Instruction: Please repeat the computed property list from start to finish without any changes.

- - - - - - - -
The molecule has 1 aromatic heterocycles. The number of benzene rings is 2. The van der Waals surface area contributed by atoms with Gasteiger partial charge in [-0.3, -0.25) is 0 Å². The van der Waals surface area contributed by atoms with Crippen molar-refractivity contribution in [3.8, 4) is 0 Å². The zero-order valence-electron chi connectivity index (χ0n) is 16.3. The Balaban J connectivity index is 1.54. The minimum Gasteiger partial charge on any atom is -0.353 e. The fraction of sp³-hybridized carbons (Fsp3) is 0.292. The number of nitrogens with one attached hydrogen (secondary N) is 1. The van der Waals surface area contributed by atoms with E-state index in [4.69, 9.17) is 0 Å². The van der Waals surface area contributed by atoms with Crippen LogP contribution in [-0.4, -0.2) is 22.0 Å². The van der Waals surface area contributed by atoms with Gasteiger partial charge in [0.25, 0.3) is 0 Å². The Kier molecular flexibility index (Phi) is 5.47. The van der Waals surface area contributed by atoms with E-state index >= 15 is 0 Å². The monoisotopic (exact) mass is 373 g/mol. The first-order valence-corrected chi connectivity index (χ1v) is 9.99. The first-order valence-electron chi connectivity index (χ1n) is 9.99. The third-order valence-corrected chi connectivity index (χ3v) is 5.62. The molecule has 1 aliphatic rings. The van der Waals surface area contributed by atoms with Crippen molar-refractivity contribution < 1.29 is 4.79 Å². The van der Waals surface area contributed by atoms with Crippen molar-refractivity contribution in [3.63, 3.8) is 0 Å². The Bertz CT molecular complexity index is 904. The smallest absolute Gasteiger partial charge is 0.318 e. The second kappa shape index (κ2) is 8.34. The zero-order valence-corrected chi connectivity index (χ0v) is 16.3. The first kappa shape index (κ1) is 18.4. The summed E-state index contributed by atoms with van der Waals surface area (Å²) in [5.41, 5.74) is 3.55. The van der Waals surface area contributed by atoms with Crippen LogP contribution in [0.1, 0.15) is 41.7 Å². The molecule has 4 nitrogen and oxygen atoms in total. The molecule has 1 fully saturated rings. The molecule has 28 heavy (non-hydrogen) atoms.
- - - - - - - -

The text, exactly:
The molecule has 1 aromatic heterocycles. The number of benzene rings is 2. The van der Waals surface area contributed by atoms with Gasteiger partial charge in [-0.3, -0.25) is 0 Å². The van der Waals surface area contributed by atoms with Crippen molar-refractivity contribution in [3.8, 4) is 0 Å². The zero-order valence-electron chi connectivity index (χ0n) is 16.3. The Balaban J connectivity index is 1.54. The minimum Gasteiger partial charge on any atom is -0.353 e. The fraction of sp³-hybridized carbons (Fsp3) is 0.292. The number of nitrogens with one attached hydrogen (secondary N) is 1. The van der Waals surface area contributed by atoms with E-state index in [4.69, 9.17) is 0 Å². The van der Waals surface area contributed by atoms with Crippen LogP contribution in [-0.4, -0.2) is 22.0 Å². The van der Waals surface area contributed by atoms with Gasteiger partial charge in [0.25, 0.3) is 0 Å². The Kier molecular flexibility index (Phi) is 5.47. The van der Waals surface area contributed by atoms with E-state index >= 15 is 0 Å². The monoisotopic (exact) mass is 373 g/mol. The first-order valence-corrected chi connectivity index (χ1v) is 9.99. The first-order valence-electron chi connectivity index (χ1n) is 9.99. The third-order valence-corrected chi connectivity index (χ3v) is 5.62. The molecule has 1 aliphatic rings. The van der Waals surface area contributed by atoms with Crippen molar-refractivity contribution < 1.29 is 4.79 Å². The van der Waals surface area contributed by atoms with Crippen molar-refractivity contribution in [3.63, 3.8) is 0 Å². The Bertz CT molecular complexity index is 904. The smallest absolute Gasteiger partial charge is 0.318 e. The second kappa shape index (κ2) is 8.34. The zero-order valence-corrected chi connectivity index (χ0v) is 16.3. The first kappa shape index (κ1) is 18.4. The summed E-state index contributed by atoms with van der Waals surface area (Å²) in [5.41, 5.74) is 3.55. The van der Waals surface area contributed by atoms with Crippen LogP contribution in [0.1, 0.15) is 41.7 Å². The molecule has 4 nitrogen and oxygen atoms in total. The molecule has 1 fully saturated rings. The molecule has 28 heavy (non-hydrogen) atoms.